Camden Courier-Post * July 6, 2011
John Vincent & Shane carr

Philadelphia Inquirer * July 6, 2011

Fire hits 5th vacant warehouse in Camden

By Peter Mucha

Investigators are trying to determine the cause of the fifth fire in a month in a vacant warehouse building in Camden.

The rash of fires in structures mostly from the city's faded industrial era has prompted the federal Bureau of Alcohol, Tobacco, Firearms, and Explosives to send a team to help Camden officials determine what is happening.

The latest fire - a two-alarm blaze - was reported about 9:30 p.m. Tuesday at the old Clement Coverall Co. plant at Sixth Street and Carl Miller Boulevard in the Centerville neighborhood, officials said.

No injuries were reported and the blaze was declared under control around 10:30 p.m.

The upper floor of the two-story brick building collapsed during the fire.

Ben Cracolici, 56, who is staying with friends across the street from the building, said flames were leaping from the top floor windows at the hight of the blaze.

The smoke was outrageous," he said. "We were lucky the smoke was blowing away form the house."

Cracolici said fire marshals were asking residents if they had heard an explosion, but none reported that they did.

According the state Department of Environmental Protection, the building was closed in 1996.

It said Clement Coverall had manufactured both solvent and water based industrial paints and varnishes at the site starting in 1926.

Previous businesses included a hosiery factory (1891-1906) and leather tanning operation (1906-1926), the DEP said.

Firefighters were still at the site this morning, hosing down smoking embers.

Investigators have determined that arson was the cause of a fire June 20 in a former detergent factory in East Camden.

Three earlier suspicious warehouse blazes remain under investigation, although determining the causes in the first two may prove difficult, officials say.

The first suspicious fire was a 12-alarm blaze June 9 that started in a former tire-distribution center near the city's Parkside section that damaged 23 buildings, 10 of them occupied. More than half of the buildings were severely damaged, and 16 families lost their homes.

A second, eight-alarm fire occurred June 11, gutting a former garment factory in the Waterfront South neighborhood. Homes near the factory were largely spared.

The June 20 fire was the third blaze and on June 23 a one-alarm blaze burned through an abandoned building on the 1000 block of Magnolia Avenue in the Parkside section.

The ATF has offered a reward of up to $5,000 for information leading to the arrest and conviction of those responsible for the June 20 East Camden fire.

Anyone with information is asked to call a special hotline at 1-888-283-3473.

Camden has about 3,000 abandoned buildings, many of which are used frequently by drug dealers, prostitutes, and scrap metal thieves.

Photos by Phil Cohen - July 6, 2011
Click on Images for Enlarged & High Resolution Views

John Church & Agripino Figueroa

 

 

 

Darryl "Double D" Davis

A look through the front door

 

 

Agripino Figueroa, Darryl Davis, John Church, Ali Cooper, & _________

John Church, Ali Cooper, & _________

John Church, Ali Cooper, & _________

Braulio Villegas

 

 

 

 

CLICK ON IMAGES FOR ENLARGED
AND HIGH RESOLUTION VIEWS

Camden Courier-Post * July 7, 2011

Serial arsonist? String of Camden fires has residents wondering

By Lucas K. Murray & George Mast

CAMDEN  Two major Camden fires in less than a week last month might be considered coincidence in a city suffering from the dry, June heat.

But two more blazes since in similar buildings have residents wondering whether there's an arsonist on the loose.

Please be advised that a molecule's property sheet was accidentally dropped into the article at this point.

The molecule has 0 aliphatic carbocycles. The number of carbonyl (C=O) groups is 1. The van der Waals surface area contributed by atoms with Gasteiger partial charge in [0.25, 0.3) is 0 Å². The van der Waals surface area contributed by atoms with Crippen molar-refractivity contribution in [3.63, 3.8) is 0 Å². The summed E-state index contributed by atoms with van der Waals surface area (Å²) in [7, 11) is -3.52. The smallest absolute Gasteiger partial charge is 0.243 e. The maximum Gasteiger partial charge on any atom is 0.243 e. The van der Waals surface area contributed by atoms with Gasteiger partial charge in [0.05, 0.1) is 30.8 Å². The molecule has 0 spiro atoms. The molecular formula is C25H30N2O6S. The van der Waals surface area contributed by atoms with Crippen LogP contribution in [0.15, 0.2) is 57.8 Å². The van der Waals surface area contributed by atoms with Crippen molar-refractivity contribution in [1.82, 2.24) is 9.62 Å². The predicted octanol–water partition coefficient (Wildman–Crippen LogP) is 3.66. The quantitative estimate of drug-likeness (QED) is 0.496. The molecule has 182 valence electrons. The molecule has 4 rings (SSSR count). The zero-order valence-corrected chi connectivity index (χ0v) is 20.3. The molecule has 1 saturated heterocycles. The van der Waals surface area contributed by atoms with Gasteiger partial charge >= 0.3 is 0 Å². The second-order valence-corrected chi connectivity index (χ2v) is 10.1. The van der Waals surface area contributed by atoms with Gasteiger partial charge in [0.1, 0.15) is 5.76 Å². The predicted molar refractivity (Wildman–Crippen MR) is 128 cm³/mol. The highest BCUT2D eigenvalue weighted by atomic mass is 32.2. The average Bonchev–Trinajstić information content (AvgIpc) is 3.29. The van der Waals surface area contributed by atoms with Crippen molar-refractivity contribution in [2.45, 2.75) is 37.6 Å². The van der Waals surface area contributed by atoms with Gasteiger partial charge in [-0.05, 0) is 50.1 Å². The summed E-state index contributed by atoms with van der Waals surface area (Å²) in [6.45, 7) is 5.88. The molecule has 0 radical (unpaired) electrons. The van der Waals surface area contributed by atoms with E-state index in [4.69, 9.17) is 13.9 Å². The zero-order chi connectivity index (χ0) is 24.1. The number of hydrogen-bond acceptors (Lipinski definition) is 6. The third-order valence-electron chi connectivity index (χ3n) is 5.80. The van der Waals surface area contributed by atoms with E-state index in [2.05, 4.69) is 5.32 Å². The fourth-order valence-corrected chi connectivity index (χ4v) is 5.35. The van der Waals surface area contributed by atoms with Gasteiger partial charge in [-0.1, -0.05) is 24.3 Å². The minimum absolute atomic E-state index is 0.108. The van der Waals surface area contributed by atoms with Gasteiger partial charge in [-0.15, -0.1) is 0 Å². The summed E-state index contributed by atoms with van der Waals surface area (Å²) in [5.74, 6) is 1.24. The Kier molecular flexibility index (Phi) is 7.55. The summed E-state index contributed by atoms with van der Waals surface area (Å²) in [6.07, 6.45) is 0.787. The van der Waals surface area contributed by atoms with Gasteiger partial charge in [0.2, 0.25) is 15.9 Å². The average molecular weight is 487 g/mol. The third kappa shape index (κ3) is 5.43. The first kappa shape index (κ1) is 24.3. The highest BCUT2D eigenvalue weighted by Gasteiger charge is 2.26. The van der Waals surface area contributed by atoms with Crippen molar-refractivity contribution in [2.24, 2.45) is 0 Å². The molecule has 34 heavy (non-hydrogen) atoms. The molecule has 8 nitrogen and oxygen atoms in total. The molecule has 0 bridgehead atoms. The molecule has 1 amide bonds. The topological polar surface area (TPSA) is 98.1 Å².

The two-alarm fire Tuesday -- the smallest of four to hit century-old buildings in recent weeks -- gutted the former Clement Coverall Co., a structure at 6th Street and Carl Miller Boulevard that most recently housed an industrial paints and varnishes manufacturer.

Resident Gene Robinson is among many convinced the string of fires is more than mere coincidence.

"Something definitely bigger is going on here," Robinson said while waiting outside nearby Creative Arts High School to pick up his younger cousin. "It's getting out of control.

"This won't be the last one either."

Robinson cited theories on the street about who could be behind the fires, everything from building owners seeking insurance money, to disgruntled firefighters protesting layoffs to efforts at redeveloping tracts of land in Camden.

"Nobody is in fear of their houses being burned down; they are just thinking what big building is next?" Robinson said.

The common thread among the fires is that each was a multiple-alarm blaze that destroyed a vacant building. Tuesday's blaze is being investigated by state and local authorities, along with assistance from the Bureau of Alcohol, Tobacco, Firearms and Explosives, according to Camden County Prosecutor's Office spokesman Jason Laughlin.

ATF officials -- who brought in a team of nearly 20 highly trained investigators to investigate the warehouse fire last month at a former chemical plant along Federal Street -- didn't return calls for comment Wednesday. But they have already declared the June 19 Federal Street fire arson.

Causes for a 12-alarm blaze in the city's Gateway section June 9 and an eight-alarmer days later in neighboring Waterfront South have not been determined.

"Right now, there are a lot of questions, but the severity of the fires and frequency of the fires certainly give us pause," Laughlin said.

City officials declined to speculate on the possibility of arson.

"All the recent fires are being investigated and the city will continue working with all the law enforcement agencies to find the party or parties responsible for these acts," City Spokesman Robert Corrales said.

Last month, Police Chief Scott Thomson said his officers would remain diligent in patrolling near abandoned buildings. Mayor Dana Redd said Wednesday, "Our main concern is to keep our residents safe from other potential fires."

Jessica Massa, 29, ventured up to the burned-out building at 6th and Carl Miller Wednesday to see if two friends who had been squatting inside the old warehouse had escaped the blaze. Massa, who lives in a nearby abandoned building, said the string of recent warehouse fires has alarmed squatters like herself across the city.